In addition, railway leaders from China and Kazakhstan signed an agreement to exchange freight data. Issues of cooperation between railway ports, strengthening infrastructural connectivity, and promoting paperless transportation of international intermodal cargo were also discussed.


In February 2023, Kazakhstan, the EU and China signed an agreement to create an international e-commerce logistics corridor to facilitate cross-border trade in Eurasia.


It is well known that the world has a large infrastructure gap that is holding back trade, openness and future prosperity. Much of the global investment gap is in key communication sectors important to the Belt and Road , such as transport, energy, water and telecommunications. Meeting these needs will therefore remain a top priority in the international development agenda to support economic development and transcend geographical boundaries.


China’s proposal to further promote liberal trade and broad cooperation is consistently shaping the “Asian version” of globalization. The prediction that the 21st century will be Asia’s century has now become a reality. 30% of global GDP is already concentrated in Asia.


Despite political tensions, sanctions and trade wars, trade within the Belt and Road is growing. For example, in 2023, China-Kazakhstan trade volume increased by more than 30% year on year, reaching a new historical record of $31.5 billion.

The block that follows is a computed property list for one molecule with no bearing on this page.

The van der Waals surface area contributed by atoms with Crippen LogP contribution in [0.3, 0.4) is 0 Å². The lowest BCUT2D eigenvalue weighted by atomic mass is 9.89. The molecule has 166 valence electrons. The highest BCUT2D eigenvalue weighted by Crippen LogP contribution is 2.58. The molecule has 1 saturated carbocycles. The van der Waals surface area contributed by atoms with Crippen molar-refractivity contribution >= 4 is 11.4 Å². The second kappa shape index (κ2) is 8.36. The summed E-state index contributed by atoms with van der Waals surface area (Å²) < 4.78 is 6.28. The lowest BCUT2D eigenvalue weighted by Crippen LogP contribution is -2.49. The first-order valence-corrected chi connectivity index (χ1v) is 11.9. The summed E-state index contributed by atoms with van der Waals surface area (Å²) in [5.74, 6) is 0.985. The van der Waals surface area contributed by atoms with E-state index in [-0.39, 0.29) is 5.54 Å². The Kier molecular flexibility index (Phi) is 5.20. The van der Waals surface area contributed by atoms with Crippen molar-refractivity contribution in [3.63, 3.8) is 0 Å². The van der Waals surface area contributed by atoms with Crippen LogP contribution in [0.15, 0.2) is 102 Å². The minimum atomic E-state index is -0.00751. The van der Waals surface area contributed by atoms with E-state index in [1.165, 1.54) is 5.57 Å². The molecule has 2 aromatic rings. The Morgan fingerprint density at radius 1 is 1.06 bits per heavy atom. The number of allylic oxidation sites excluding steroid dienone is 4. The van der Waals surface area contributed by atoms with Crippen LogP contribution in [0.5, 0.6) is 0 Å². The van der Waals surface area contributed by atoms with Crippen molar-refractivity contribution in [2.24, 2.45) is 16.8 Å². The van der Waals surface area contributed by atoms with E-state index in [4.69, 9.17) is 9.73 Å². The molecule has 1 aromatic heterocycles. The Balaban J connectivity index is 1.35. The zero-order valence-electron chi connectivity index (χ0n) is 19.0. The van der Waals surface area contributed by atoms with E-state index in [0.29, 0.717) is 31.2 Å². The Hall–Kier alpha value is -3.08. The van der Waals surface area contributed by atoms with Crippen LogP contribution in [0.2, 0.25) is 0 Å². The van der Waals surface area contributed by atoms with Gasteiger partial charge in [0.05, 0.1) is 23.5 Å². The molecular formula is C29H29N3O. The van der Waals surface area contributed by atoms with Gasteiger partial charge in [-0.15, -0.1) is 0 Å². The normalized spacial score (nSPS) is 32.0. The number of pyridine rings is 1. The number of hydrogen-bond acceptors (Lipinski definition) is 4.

The world is increasingly gravitating towards geo-economics and joint development. The Belt and Road Initiative is more than just a set of new opportunities for economic cooperation. This initiative reflects the strong historical need of more than 150 countries around the world for security, free trade and prosperity. Indeed, thanks to the efforts of China and all partners involved, the modern Silk Road is becoming a belt of stability and development.


Last year’s China-Central Asia Summit in Xi’an marked a new stage in regional connectivity, trade and investment cooperation. In 2023, regional trade turnover between China and Central Asia reached US$90 billion.